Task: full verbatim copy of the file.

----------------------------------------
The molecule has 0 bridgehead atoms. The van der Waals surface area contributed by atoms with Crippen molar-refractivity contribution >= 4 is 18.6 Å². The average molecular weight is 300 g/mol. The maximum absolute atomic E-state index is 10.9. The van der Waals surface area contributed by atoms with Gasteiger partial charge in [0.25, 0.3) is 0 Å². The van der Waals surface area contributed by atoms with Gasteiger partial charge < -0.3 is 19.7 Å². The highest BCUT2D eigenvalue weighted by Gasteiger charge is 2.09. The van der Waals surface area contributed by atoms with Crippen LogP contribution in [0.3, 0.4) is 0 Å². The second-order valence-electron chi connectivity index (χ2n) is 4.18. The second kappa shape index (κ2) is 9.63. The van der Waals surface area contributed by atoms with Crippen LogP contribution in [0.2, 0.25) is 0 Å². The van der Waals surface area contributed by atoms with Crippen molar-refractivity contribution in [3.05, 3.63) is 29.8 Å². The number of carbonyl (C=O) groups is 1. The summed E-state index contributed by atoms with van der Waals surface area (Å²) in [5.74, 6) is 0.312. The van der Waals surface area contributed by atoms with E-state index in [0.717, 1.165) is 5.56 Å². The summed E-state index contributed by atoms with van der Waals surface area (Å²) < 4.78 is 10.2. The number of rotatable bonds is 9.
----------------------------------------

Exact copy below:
The molecule has 0 bridgehead atoms. The van der Waals surface area contributed by atoms with Crippen molar-refractivity contribution >= 4 is 18.6 Å². The average molecular weight is 300 g/mol. The maximum absolute atomic E-state index is 10.9. The van der Waals surface area contributed by atoms with Gasteiger partial charge in [0.25, 0.3) is 0 Å². The van der Waals surface area contributed by atoms with Gasteiger partial charge < -0.3 is 19.7 Å². The highest BCUT2D eigenvalue weighted by Gasteiger charge is 2.09. The van der Waals surface area contributed by atoms with Crippen LogP contribution in [0.3, 0.4) is 0 Å². The second-order valence-electron chi connectivity index (χ2n) is 4.18. The second kappa shape index (κ2) is 9.63. The van der Waals surface area contributed by atoms with Crippen LogP contribution in [0.2, 0.25) is 0 Å². The van der Waals surface area contributed by atoms with Crippen molar-refractivity contribution in [3.05, 3.63) is 29.8 Å². The number of carbonyl (C=O) groups is 1. The summed E-state index contributed by atoms with van der Waals surface area (Å²) in [5.74, 6) is 0.312. The van der Waals surface area contributed by atoms with E-state index in [0.717, 1.165) is 5.56 Å². The summed E-state index contributed by atoms with van der Waals surface area (Å²) < 4.78 is 10.2. The number of rotatable bonds is 9.